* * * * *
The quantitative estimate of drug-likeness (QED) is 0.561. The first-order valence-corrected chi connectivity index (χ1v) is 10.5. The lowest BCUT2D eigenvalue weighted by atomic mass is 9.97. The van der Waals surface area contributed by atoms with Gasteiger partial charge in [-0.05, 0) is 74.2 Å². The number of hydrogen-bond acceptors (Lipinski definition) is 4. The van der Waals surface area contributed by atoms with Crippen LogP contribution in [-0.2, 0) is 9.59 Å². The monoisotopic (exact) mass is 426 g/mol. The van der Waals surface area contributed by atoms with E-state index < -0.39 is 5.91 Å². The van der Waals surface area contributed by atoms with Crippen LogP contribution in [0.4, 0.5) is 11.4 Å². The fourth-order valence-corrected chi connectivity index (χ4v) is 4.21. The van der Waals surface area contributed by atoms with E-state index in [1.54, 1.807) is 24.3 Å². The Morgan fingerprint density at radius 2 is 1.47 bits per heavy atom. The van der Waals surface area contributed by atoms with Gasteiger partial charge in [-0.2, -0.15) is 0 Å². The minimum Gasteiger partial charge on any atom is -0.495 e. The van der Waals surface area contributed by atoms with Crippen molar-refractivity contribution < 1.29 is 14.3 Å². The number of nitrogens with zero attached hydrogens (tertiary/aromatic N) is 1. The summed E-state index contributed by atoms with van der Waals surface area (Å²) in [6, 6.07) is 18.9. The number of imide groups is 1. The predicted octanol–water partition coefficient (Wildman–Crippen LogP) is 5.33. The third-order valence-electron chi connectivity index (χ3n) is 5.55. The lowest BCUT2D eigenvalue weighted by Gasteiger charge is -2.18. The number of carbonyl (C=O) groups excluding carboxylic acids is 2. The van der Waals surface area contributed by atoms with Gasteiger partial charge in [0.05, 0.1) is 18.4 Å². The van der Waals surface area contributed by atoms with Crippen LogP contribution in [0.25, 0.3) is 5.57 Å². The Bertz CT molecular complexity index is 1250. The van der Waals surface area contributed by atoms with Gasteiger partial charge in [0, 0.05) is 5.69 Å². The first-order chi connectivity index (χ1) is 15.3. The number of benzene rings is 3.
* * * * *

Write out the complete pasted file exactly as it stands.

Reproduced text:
The quantitative estimate of drug-likeness (QED) is 0.561. The first-order valence-corrected chi connectivity index (χ1v) is 10.5. The lowest BCUT2D eigenvalue weighted by atomic mass is 9.97. The van der Waals surface area contributed by atoms with Gasteiger partial charge in [-0.05, 0) is 74.2 Å². The number of hydrogen-bond acceptors (Lipinski definition) is 4. The van der Waals surface area contributed by atoms with Crippen LogP contribution in [-0.2, 0) is 9.59 Å². The monoisotopic (exact) mass is 426 g/mol. The van der Waals surface area contributed by atoms with E-state index < -0.39 is 5.91 Å². The van der Waals surface area contributed by atoms with Crippen LogP contribution in [0.4, 0.5) is 11.4 Å². The fourth-order valence-corrected chi connectivity index (χ4v) is 4.21. The van der Waals surface area contributed by atoms with E-state index in [1.54, 1.807) is 24.3 Å². The Morgan fingerprint density at radius 2 is 1.47 bits per heavy atom. The van der Waals surface area contributed by atoms with Gasteiger partial charge in [-0.2, -0.15) is 0 Å². The minimum Gasteiger partial charge on any atom is -0.495 e. The van der Waals surface area contributed by atoms with Crippen molar-refractivity contribution < 1.29 is 14.3 Å². The number of nitrogens with zero attached hydrogens (tertiary/aromatic N) is 1. The summed E-state index contributed by atoms with van der Waals surface area (Å²) in [6, 6.07) is 18.9. The number of imide groups is 1. The predicted octanol–water partition coefficient (Wildman–Crippen LogP) is 5.33. The third-order valence-electron chi connectivity index (χ3n) is 5.55. The lowest BCUT2D eigenvalue weighted by Gasteiger charge is -2.18. The number of carbonyl (C=O) groups excluding carboxylic acids is 2. The van der Waals surface area contributed by atoms with Gasteiger partial charge in [0.05, 0.1) is 18.4 Å². The van der Waals surface area contributed by atoms with Crippen LogP contribution in [0.25, 0.3) is 5.57 Å². The Bertz CT molecular complexity index is 1250. The van der Waals surface area contributed by atoms with Gasteiger partial charge in [0, 0.05) is 5.69 Å². The first-order chi connectivity index (χ1) is 15.3. The number of benzene rings is 3.